Making music to me is all about a feeling and a vibe. I choose the music based on how it makes me feel. If the music moves me, a song concept arises naturally. I have all these ideas I want to write about, based on my beliefs and life experiences. The music feeds the melody and the melody feeds the lyrics. That's how I write. It is the best time right now to be an independent artist, because we are living in a digital age. We can put out music and in a click of a button, it's available worldwide. However, the music industry has become a popularity contest. Who has the most followers on social media? Who has the most engagement? You may have the best music in the world, but if don't have a strong social media following, it's a lot harder for your amazing music to be heard. I see the future of the music industry becoming even more saturated with wannabe artists and musicians because of how easy it is to release music. It's my job to stand out.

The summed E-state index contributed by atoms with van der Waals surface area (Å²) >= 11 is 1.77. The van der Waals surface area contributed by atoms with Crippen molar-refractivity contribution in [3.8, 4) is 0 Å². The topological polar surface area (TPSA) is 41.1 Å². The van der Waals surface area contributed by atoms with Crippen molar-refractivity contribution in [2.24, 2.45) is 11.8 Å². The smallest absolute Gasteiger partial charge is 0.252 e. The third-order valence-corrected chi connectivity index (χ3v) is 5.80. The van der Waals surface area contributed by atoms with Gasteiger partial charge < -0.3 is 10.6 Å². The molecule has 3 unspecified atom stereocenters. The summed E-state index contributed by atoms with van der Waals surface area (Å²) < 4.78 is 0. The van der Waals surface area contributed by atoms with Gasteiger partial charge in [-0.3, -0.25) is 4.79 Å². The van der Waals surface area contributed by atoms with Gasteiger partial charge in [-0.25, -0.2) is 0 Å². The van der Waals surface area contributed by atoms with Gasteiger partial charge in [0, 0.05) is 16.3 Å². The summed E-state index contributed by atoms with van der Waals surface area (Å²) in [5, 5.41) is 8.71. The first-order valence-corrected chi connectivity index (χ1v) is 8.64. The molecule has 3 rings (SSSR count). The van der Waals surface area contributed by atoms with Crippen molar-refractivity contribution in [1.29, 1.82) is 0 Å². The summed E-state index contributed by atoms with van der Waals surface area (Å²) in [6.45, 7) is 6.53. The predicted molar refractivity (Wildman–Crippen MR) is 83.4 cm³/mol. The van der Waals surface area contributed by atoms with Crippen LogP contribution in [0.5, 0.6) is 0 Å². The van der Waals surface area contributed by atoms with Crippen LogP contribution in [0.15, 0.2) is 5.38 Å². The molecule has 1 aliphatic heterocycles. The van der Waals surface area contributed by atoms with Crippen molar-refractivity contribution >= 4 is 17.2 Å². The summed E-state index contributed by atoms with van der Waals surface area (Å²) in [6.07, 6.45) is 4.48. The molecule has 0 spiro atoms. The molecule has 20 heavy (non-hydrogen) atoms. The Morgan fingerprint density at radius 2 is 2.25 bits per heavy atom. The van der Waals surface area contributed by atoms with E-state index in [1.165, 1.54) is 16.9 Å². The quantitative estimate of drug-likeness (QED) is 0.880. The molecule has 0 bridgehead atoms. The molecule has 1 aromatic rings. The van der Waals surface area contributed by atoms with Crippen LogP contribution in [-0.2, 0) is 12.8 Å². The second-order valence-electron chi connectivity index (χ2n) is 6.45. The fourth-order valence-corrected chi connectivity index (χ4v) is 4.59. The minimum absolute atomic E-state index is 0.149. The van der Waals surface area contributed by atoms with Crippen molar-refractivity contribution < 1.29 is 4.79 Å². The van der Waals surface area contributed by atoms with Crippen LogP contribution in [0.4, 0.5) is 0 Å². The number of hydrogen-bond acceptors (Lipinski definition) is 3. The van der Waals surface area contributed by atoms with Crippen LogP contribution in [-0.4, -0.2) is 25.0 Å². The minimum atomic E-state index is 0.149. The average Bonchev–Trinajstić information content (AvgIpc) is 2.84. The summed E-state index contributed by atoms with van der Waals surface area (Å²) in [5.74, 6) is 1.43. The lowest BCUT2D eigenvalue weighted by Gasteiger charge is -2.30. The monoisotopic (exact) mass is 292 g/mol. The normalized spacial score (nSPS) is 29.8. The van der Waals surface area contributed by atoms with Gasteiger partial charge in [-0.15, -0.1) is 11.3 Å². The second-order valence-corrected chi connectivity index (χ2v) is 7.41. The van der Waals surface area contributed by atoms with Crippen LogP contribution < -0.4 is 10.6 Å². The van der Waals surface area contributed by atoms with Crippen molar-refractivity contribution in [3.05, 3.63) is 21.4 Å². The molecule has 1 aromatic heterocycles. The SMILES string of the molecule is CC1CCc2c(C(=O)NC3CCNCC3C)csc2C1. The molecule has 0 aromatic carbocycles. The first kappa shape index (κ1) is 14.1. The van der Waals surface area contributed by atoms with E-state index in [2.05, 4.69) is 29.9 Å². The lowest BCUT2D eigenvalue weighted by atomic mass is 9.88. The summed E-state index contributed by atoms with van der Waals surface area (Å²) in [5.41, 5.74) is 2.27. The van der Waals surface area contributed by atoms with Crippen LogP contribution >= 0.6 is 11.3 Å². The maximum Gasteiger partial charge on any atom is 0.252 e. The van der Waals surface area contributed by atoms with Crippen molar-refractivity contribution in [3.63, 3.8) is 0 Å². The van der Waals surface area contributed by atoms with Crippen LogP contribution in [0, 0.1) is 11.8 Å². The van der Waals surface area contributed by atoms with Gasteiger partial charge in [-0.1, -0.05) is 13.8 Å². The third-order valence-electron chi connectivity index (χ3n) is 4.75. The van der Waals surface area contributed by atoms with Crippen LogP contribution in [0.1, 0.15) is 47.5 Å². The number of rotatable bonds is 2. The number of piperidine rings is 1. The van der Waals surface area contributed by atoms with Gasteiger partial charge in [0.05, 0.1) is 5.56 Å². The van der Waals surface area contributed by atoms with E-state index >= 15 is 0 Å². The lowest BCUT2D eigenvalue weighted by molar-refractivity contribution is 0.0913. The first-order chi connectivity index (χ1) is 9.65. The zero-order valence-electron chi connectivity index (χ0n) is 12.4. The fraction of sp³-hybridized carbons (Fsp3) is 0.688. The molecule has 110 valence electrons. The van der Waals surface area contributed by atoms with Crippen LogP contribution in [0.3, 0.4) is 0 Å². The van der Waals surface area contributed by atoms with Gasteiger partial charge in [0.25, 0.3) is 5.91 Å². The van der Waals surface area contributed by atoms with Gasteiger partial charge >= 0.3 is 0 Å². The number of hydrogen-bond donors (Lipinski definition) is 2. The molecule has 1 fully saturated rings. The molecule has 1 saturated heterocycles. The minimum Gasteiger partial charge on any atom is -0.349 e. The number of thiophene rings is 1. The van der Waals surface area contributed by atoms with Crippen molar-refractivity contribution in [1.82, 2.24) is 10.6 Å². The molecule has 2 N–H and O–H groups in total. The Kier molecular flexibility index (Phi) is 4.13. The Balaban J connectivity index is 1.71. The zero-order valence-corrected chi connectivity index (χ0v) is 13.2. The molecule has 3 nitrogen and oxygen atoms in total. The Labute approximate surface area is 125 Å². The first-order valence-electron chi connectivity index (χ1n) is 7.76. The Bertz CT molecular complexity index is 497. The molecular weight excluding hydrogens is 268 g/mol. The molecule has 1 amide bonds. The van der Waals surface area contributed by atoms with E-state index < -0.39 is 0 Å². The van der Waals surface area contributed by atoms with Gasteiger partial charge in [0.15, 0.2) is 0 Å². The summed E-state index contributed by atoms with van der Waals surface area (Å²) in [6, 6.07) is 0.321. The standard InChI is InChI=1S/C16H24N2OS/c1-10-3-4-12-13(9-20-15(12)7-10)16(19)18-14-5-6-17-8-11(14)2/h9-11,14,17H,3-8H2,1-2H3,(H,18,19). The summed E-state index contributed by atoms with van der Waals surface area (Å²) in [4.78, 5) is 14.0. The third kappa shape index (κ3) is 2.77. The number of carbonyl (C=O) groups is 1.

I have a new single being released on March 27th, 2020. The new song is called Lioness. I have not announced it yet so this is your exclusive ha-ha. You are the first to know. I am extremely proud of this record. I also have a show at The Spice of Life in Soho London on March 27th. I'm headlining with my band, and I can't wait. It's going to be soooooo much fun. I recently released a song and music video called One Life. It was featured on BBC Radio, and has been getting amazing press. You can stream it on my Spotify page or watch the video on my YouTube channel.